Re: Freight car Distribution - Larry Kline


Tim O'Connor
 

Naturally double door cars were desirable for lumber, but
lots of lumber was shipped in ordinary 40' single door cars
too. In the 1960's I enjoyed watching a crew of young guys
struggling to unload a 40' car load of "random" lumber (it
looked like an exploded pick-up-stix game). Those "lumber
doors" in 40' box cars weren't there for decoration -- when
the shipper couldn't get any more pieces through the doorway
he threw them in through the door in the end of the car! And
the unloading crew got to untangle the mess.

Speaking of lumber -- anyone know when the first "wrapped"
lumber loads began? I mean the neat stacks of same-length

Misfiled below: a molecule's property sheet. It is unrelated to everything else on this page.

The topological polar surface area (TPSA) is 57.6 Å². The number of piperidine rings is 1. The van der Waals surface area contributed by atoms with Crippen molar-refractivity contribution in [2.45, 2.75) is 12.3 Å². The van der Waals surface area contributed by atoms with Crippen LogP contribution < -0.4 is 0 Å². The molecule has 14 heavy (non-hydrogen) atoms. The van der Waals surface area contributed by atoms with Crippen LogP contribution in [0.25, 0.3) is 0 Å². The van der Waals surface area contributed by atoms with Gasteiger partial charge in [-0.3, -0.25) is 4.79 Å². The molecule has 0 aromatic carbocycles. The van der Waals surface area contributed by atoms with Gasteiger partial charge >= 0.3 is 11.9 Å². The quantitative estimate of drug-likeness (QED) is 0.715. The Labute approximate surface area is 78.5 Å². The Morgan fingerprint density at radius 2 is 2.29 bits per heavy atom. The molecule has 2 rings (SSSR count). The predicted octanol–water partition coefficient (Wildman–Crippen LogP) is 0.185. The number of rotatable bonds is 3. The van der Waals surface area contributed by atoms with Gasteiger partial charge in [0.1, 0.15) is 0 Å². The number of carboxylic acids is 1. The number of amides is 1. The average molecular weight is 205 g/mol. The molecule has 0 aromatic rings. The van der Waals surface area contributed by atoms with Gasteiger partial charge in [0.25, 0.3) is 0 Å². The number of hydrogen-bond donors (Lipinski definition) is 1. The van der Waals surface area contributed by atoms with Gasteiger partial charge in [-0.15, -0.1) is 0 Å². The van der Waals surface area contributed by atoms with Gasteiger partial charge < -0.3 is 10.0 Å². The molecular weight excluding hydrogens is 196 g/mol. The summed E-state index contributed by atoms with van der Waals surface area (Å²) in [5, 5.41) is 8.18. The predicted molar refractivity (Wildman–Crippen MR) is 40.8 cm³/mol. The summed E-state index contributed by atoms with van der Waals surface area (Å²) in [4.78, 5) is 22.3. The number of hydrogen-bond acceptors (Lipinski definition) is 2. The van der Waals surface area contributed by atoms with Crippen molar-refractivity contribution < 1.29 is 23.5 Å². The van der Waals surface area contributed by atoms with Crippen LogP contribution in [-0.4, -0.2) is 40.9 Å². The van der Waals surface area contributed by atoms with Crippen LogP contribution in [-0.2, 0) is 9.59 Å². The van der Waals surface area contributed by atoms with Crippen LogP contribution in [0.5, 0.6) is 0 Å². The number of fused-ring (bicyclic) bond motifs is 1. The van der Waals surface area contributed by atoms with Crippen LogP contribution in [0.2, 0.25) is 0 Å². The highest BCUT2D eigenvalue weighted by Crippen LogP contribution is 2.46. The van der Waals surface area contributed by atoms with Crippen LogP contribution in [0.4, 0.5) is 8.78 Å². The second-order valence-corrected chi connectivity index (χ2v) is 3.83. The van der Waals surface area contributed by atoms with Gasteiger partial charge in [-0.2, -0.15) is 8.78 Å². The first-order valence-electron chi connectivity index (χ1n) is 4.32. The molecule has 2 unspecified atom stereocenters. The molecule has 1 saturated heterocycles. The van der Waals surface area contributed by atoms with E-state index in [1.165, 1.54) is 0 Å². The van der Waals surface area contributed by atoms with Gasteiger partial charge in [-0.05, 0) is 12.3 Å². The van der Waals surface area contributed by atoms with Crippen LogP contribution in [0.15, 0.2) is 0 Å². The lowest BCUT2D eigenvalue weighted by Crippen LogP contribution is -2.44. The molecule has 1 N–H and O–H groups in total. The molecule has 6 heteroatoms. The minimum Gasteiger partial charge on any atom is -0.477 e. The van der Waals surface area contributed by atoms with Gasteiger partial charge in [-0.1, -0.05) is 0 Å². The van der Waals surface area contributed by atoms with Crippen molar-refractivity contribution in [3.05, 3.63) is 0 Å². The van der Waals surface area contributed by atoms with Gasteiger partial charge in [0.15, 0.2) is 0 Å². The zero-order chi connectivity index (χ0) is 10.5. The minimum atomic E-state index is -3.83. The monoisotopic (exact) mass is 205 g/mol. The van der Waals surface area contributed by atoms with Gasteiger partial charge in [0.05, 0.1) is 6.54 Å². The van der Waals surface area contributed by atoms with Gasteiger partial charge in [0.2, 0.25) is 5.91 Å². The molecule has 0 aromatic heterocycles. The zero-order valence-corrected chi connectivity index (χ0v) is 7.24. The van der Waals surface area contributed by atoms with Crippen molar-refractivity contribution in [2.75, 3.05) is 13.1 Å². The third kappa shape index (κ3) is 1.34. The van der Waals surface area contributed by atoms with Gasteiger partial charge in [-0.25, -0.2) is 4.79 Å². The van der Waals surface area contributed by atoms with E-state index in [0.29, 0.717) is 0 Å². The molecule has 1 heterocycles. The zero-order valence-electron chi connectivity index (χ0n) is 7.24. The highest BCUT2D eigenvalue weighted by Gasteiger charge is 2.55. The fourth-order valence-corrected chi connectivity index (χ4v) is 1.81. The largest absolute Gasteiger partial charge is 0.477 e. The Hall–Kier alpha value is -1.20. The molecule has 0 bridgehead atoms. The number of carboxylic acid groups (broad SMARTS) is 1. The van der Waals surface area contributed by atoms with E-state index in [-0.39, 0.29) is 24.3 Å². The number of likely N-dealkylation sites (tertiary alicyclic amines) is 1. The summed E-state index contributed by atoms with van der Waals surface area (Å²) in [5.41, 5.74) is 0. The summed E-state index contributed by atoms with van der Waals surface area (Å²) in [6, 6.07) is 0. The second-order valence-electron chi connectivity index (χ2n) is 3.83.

pieces, all nicely wrapped up. I'm guessing it was sometime
in the 1950's, since that's when wrapped drywall loads on
flats appeared.

Tim O'Connor

At 4/13/2010 12:37 PM Tuesday, you wrote:
Bruce Smith wrote:
In addition, as you know, those automobile cars that were not in
assigned service (and even some captured from that service) could be
used for a variety of other cargos. Among those might be furniture
and many other cargos that would benefit from a larger door
opening . . .
Finished (as opposed to rough) lumber was commonly shipped in
double-door box cars, which until 1954 were defined by AAR as being
"automobile" cars. SP typically bought around half of each order of
double-door boxes in the transition era without loaders, for use in
general service, primarily lumber. There exist SP memos on the need to
capture empty double-door boxes throughout the system, including T&NO,
for movement to Oregon to handle lumber traffic. So let's not view
these as JUST auto and furniture cars.

Tony Thompson

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